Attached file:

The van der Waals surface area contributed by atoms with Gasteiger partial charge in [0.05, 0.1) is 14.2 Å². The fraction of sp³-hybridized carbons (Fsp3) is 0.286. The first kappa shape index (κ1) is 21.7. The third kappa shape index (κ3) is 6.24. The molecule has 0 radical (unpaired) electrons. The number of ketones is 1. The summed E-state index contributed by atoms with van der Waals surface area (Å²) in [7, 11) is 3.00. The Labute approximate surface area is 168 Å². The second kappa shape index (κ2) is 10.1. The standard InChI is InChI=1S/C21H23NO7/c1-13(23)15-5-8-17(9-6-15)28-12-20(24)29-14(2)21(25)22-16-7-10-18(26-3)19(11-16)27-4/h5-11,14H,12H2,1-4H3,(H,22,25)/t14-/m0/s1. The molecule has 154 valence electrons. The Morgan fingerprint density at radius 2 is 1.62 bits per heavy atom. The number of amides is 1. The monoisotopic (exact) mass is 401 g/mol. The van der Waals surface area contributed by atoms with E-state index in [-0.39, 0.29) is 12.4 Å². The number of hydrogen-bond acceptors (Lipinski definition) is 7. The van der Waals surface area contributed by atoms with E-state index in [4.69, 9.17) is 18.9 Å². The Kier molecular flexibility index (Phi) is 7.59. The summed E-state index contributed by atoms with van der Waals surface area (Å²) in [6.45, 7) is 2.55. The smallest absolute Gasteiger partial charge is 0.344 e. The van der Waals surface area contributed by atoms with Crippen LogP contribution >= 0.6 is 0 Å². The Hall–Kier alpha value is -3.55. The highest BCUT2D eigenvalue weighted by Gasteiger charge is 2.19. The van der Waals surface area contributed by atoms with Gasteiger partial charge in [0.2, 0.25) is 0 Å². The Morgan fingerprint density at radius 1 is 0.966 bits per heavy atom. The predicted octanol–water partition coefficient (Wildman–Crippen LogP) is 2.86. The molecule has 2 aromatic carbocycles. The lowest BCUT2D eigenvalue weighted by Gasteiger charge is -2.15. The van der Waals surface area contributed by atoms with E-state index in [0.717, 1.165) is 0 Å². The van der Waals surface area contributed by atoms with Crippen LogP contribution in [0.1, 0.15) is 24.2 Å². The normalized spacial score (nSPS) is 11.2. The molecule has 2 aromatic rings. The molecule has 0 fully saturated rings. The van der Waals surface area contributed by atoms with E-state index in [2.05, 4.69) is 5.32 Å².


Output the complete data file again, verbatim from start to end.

The van der Waals surface area contributed by atoms with Gasteiger partial charge in [0.05, 0.1) is 14.2 Å². The fraction of sp³-hybridized carbons (Fsp3) is 0.286. The first kappa shape index (κ1) is 21.7. The third kappa shape index (κ3) is 6.24. The molecule has 0 radical (unpaired) electrons. The number of ketones is 1. The summed E-state index contributed by atoms with van der Waals surface area (Å²) in [7, 11) is 3.00. The Labute approximate surface area is 168 Å². The second kappa shape index (κ2) is 10.1. The standard InChI is InChI=1S/C21H23NO7/c1-13(23)15-5-8-17(9-6-15)28-12-20(24)29-14(2)21(25)22-16-7-10-18(26-3)19(11-16)27-4/h5-11,14H,12H2,1-4H3,(H,22,25)/t14-/m0/s1. The molecule has 154 valence electrons. The Morgan fingerprint density at radius 2 is 1.62 bits per heavy atom. The number of amides is 1. The monoisotopic (exact) mass is 401 g/mol. The van der Waals surface area contributed by atoms with E-state index in [-0.39, 0.29) is 12.4 Å². The number of hydrogen-bond acceptors (Lipinski definition) is 7. The van der Waals surface area contributed by atoms with E-state index in [4.69, 9.17) is 18.9 Å². The Kier molecular flexibility index (Phi) is 7.59. The summed E-state index contributed by atoms with van der Waals surface area (Å²) in [6.45, 7) is 2.55. The smallest absolute Gasteiger partial charge is 0.344 e. The van der Waals surface area contributed by atoms with Crippen LogP contribution >= 0.6 is 0 Å². The Hall–Kier alpha value is -3.55. The highest BCUT2D eigenvalue weighted by Gasteiger charge is 2.19. The van der Waals surface area contributed by atoms with Gasteiger partial charge in [0.2, 0.25) is 0 Å². The Morgan fingerprint density at radius 1 is 0.966 bits per heavy atom. The predicted octanol–water partition coefficient (Wildman–Crippen LogP) is 2.86. The molecule has 2 aromatic carbocycles. The lowest BCUT2D eigenvalue weighted by Gasteiger charge is -2.15. The van der Waals surface area contributed by atoms with E-state index in [0.717, 1.165) is 0 Å². The van der Waals surface area contributed by atoms with Crippen LogP contribution in [0.1, 0.15) is 24.2 Å². The normalized spacial score (nSPS) is 11.2. The molecule has 2 aromatic rings. The molecule has 0 fully saturated rings. The van der Waals surface area contributed by atoms with E-state index in [2.05, 4.69) is 5.32 Å².